Eleanor Clarke Slagle

From Wikipedia, the free encyclopedia
Jump to navigation Jump to search

Eleanor Clarke Slagle (October 13, 1870–September 18, 1942) was an American social worker and an early pioneer of occupational therapy.

Biography[edit]

Born in Hobart, New York, she was the only daughter of William John Clark and Emeline (Emmaline) J. (née Davenport) Clark. During her youth she went by the name Ella May Clark.[1] Her father fought as an officer in the American Civil War and may have been left partially disabled by a neck wound. In 1894, she married Robert E. Slagle.[2]

There is little record of what follows, up until she began studying at the Chicago School for Civics and Philanthropy in 1911. Thereafter she was employed in state hospitals of Michigan and New York. It was while visiting at the Kankakee State Hospital in Illinois that she became inspired to work in occupational therapy. In 1912, she became director of a department of occupational therapy at the Phipps Clinic under the direction of Dr. Adolf Meyer. In 1914 she resigned and returned to Chicago, where she gave lectures at the Chicago School for Civics and Philanthropy.[2] In 1917, she became general superintendent of occupational therapy for all of the Illinois state hospitals. The same year the training school she started was named the Henry B. Favill School of Occupations which continued until 1920.

Until March 1917, occupational therapy was not organized as a profession. This changed with the formation of the National Society for the Promotion of Occupational Therapy that year, for which she was a founding member. During the third annual meeting of the National Society for the Promotion of Occupational Therapy, she was elected president. For many years thereafter she served as the volunteer secretary-treasurer of the organization. In 1922, she established the headquarters of the American Occupational Therapy Association in New York City and worked tirelessly to promote educational and professional standards for the emerging profession .[2] For the next twenty years, she also served as occupational therapy director at the New York State Department of Mental Hygiene.[3] She died in Philipse Manor, New York and is buried at Locust Hill Cemetery in Hobart, New York.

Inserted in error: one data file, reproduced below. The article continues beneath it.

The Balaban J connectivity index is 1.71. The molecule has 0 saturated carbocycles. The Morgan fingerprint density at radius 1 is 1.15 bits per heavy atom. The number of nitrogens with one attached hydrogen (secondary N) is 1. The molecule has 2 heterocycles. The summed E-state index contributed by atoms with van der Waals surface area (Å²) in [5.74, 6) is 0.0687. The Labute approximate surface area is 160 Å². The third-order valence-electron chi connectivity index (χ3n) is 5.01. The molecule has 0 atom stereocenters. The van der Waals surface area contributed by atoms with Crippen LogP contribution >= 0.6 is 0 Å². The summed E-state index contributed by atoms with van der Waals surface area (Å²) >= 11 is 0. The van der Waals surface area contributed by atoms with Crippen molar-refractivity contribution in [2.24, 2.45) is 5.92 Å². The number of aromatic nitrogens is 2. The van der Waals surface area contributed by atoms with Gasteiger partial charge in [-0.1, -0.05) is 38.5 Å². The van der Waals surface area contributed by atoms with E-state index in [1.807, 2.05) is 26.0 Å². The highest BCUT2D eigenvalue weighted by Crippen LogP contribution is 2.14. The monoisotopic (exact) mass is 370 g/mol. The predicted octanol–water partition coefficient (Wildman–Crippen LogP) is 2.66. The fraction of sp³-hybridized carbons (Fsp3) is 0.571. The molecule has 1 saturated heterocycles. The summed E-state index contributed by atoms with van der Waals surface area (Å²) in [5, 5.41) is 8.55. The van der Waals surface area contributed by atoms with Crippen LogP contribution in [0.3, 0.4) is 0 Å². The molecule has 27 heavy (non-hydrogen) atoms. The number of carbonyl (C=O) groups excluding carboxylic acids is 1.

The Eleanor Clarke Slagle Lectureship, considered the highest academic award of the American Occupational Therapy Association, is named in her honor.

References[edit]

  1. ^ James, Edward T.; James, Janet Wilson (1974). Notable American Women 1607–1950: A Biographical Dictionary. Dumbarton Oaks Colloquium Series in the History of Landscape Architecture. Harvard University Press. p. 296. ISBN 0-674-62734-2.
  2. ^ a b c Joan E. Lynaugh, eds. (2000). Eleanor Clarke Slagel and Susan E. Tracy: Personal and Professional Identity and the Development of Occupational Therapy in Progressive Era America. Nursing History Review: Official Journal of the American Association for the History of Nursing. 8. Springer Publishing Company. pp. 39&ndash, 70. ISBN 0-8261-1317-6. |first1= missing |last1= in Authors list (help) Also see note 18, page 67.
  3. ^ "Eleanor Clarke Slagle". Psychiatric Quarterly. 16 (4): 797&ndash, 799. doi:10.1007/BF01573663.